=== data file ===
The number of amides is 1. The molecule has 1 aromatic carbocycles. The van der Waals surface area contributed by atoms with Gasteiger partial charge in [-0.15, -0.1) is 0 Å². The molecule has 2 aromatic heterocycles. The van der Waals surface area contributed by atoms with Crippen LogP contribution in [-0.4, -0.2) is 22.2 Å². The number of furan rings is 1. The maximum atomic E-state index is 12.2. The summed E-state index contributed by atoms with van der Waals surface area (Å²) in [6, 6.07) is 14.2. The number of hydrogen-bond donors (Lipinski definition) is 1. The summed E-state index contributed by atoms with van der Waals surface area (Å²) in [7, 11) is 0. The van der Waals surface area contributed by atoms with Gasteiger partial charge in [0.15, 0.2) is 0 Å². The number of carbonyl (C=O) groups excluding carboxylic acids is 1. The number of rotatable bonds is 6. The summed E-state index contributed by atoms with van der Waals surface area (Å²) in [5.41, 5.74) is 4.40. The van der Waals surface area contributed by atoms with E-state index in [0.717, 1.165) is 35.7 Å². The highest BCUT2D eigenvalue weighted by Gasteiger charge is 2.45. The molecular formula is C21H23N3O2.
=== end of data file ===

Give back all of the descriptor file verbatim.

The number of amides is 1. The molecule has 1 aromatic carbocycles. The van der Waals surface area contributed by atoms with Gasteiger partial charge in [-0.15, -0.1) is 0 Å². The molecule has 2 aromatic heterocycles. The van der Waals surface area contributed by atoms with Crippen LogP contribution in [-0.4, -0.2) is 22.2 Å². The number of furan rings is 1. The maximum atomic E-state index is 12.2. The summed E-state index contributed by atoms with van der Waals surface area (Å²) in [6, 6.07) is 14.2. The number of hydrogen-bond donors (Lipinski definition) is 1. The summed E-state index contributed by atoms with van der Waals surface area (Å²) in [7, 11) is 0. The van der Waals surface area contributed by atoms with Gasteiger partial charge in [0.15, 0.2) is 0 Å². The number of carbonyl (C=O) groups excluding carboxylic acids is 1. The number of rotatable bonds is 6. The summed E-state index contributed by atoms with van der Waals surface area (Å²) in [5.41, 5.74) is 4.40. The van der Waals surface area contributed by atoms with E-state index in [0.717, 1.165) is 35.7 Å². The highest BCUT2D eigenvalue weighted by Gasteiger charge is 2.45. The molecular formula is C21H23N3O2.